The watchdog of truth


Fogel was inducted into the Michigan Journalism Hall of Fame.

By LeeAnn Brown

Room 376 in South Foundation Hall is a copy of all the other classrooms in that building. Stark, white walls meet a tan floor where gray tables and slightly darker chairs sit in symmetrical rows facing the dusty chalkboard in front.

A dull landscape, indeed. That is, until broadcasting professor Gene Fogel walks into the room.

A towering man, Fogel lumbers over to the table, dressed in all black except for the gold bracelet on his wrist and the WJR ring on his right hand.

Fogel always wears that ring – a token of the 43 years he has spent as an investigative reporter at the Detroit news/talk station, WJR 760 AM.

In those four decades, Fogel has won numerous awards including a spot in the Michigan Journalism Hall of Fame. One of his investigations led to the release of an innocent man from prison. Another one led to indictments and resignations at Detroit’s U.S. Bankruptcy Court.

The key to Fogel’s success is not simply his light-hearted humor (he constantly jokes to students that he switched from television broadcasting because he has the face for radio), but his deep-seated loyalty to being a journalistic watchdog, to being thorough in his reporting and, above all else, to being ethical.

Despite years of reporting in Detroit, a tough market at times, Fogel always manages to add humor to his otherwise serious lessons.

As we begin our interview, he refers to a current ethics lesson, mentioning the recent events surrounding NBC’s Brian Williams. Williams was a renowned journalist, pulling in around 10 million viewers a night to “NBC Nightly News” – that is, until a few weeks ago.

In early February, his ethics were deeply questioned when it came to light that one of his long-told Iraq war stories, which involved his being in a helicopter that was shot down by an R.P.G., was an outright lie.

Fogel, obviously disturbed and confused as to how someone could do this, explains that instances like these are what give journalists a bad reputation.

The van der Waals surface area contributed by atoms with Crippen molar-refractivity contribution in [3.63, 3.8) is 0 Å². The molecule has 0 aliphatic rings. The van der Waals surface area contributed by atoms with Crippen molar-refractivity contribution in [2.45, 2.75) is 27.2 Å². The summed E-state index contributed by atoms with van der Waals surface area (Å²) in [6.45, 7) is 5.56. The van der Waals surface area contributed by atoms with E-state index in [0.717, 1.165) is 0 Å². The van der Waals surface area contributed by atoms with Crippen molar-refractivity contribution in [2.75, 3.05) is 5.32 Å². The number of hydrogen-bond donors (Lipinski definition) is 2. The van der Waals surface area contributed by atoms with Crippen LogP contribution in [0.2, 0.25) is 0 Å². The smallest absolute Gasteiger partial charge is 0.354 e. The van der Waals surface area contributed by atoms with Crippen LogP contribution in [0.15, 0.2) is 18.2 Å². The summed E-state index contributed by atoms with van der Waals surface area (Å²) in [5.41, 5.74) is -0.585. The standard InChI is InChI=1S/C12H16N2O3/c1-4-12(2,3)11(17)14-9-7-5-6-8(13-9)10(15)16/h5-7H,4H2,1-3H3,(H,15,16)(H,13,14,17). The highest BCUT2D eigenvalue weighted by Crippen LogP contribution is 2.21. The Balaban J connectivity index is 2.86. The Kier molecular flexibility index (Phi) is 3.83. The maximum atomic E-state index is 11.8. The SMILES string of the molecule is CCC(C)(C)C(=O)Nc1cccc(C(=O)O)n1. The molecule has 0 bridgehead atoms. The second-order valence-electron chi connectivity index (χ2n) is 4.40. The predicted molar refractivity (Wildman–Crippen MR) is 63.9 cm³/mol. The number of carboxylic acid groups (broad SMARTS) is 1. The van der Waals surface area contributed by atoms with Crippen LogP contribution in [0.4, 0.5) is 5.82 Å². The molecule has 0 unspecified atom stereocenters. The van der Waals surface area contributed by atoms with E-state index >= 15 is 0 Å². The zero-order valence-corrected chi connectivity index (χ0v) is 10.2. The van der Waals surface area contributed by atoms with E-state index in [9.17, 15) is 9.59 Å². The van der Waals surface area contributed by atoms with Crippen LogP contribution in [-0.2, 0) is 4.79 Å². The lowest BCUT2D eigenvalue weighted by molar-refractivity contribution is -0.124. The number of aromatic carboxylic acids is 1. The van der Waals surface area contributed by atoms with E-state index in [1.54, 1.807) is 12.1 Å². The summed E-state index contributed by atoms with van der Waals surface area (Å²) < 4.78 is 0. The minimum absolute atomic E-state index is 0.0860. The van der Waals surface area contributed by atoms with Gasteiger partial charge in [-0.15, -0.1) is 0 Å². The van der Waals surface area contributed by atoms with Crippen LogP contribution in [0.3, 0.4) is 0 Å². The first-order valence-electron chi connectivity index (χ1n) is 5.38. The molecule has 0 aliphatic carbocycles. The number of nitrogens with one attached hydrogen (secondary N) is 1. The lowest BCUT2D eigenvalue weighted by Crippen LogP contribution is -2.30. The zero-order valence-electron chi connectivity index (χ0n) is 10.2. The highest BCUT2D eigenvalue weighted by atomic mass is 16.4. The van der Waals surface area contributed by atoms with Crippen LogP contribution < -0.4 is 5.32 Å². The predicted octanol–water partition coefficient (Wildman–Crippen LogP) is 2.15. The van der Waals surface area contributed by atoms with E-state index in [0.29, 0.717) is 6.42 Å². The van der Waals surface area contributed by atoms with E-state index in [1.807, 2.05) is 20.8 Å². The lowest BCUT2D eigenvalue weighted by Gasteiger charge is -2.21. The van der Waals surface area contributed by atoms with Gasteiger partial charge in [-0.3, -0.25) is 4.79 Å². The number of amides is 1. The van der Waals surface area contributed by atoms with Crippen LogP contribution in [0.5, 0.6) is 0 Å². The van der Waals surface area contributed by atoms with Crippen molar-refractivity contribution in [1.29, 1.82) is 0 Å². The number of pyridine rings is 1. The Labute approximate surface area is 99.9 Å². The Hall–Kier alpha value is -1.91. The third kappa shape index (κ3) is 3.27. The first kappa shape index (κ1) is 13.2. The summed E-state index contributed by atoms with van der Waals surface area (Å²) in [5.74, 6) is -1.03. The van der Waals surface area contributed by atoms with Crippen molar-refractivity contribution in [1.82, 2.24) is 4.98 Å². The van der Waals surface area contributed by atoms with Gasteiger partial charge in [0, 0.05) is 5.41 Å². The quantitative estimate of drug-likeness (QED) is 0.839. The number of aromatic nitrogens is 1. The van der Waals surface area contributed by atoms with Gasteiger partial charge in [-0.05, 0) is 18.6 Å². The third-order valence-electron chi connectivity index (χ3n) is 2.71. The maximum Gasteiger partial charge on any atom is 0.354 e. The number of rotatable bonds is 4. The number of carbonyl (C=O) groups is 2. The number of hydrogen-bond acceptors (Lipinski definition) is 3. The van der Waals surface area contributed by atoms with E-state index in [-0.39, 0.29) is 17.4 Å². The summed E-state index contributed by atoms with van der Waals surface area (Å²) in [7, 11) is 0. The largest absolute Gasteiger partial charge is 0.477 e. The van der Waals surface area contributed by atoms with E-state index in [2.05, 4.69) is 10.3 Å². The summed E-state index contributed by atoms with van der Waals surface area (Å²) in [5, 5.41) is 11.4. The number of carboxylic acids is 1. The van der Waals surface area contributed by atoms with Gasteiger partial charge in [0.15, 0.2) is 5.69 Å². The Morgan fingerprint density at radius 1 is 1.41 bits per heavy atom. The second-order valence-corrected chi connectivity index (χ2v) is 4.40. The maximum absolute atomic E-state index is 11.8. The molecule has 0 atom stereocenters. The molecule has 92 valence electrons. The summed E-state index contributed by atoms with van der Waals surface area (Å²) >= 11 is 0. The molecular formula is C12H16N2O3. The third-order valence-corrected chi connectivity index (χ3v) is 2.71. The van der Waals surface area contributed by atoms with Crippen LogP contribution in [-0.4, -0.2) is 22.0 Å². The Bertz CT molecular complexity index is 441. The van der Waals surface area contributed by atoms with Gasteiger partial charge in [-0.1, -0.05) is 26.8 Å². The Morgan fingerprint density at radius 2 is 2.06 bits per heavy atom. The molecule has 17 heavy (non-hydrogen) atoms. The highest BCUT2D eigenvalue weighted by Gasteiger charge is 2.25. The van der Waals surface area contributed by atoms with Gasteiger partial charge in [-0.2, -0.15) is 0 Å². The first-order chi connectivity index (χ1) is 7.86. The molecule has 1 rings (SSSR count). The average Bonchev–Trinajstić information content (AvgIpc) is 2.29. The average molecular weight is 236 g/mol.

“I know in our everyday lives, we lie, we exaggerate…no honey, you don’t look fat in that dress,” he said, serious, but with that hint of Fogel humor. “But, you’re a journalist reporting a story. You can’t distort the facts to make yourself look better.”

For Fogel, this rule is law.

He said the most common ethical dilemmas he faced in his career involved: when to use stories with anonymous sources, how to handle stories involving people of public trust, staying objective despite personal beliefs and respecting the privacy of those dealing with great pain.

Fogel said he hates what he calls “ambush journalism,” where reporters stick their microphones in people’s faces and yell questions at them.

Instead, Fogel introduces himself and asks if he may speak with sources. If they say no, he explains he will be talking with others so it could be in their best interest to speak with him.

If they refuse again, he leaves them alone and either writes that they refused to comment or finds another source for the information.

“I’ve seen reporters who continually hound people, and that’s not my style,” Fogel said. “I want people to feel comfortable with me. I want them to respect me.”

Fogel has missed out on stories where sources cracked under the constant pressure and admitted to a crime or provided new information.

“I’ve missed that story, but I haven’t challenged my ethics. I can still look at myself in the mirror,” he said.

Fogel’s journalistic ethics are really just an extension of his personal morals. They are not something he must practice or “turn on.” They are simply there – natural.

Despite today’s fast-paced media society, Fogel relies on those deep-seated traditional journalistic values that he honed over 40 years ago, the most important being accuracy.

As Fogel puts it, “I would rather be second and right than first and wrong.”

In a time when the public is questioning journalists’ ethics and value as watchdogs of democracy, it is professionals like Gene Fogel that lay the groundwork for future reporters to walk upon – objective, fair and accurate.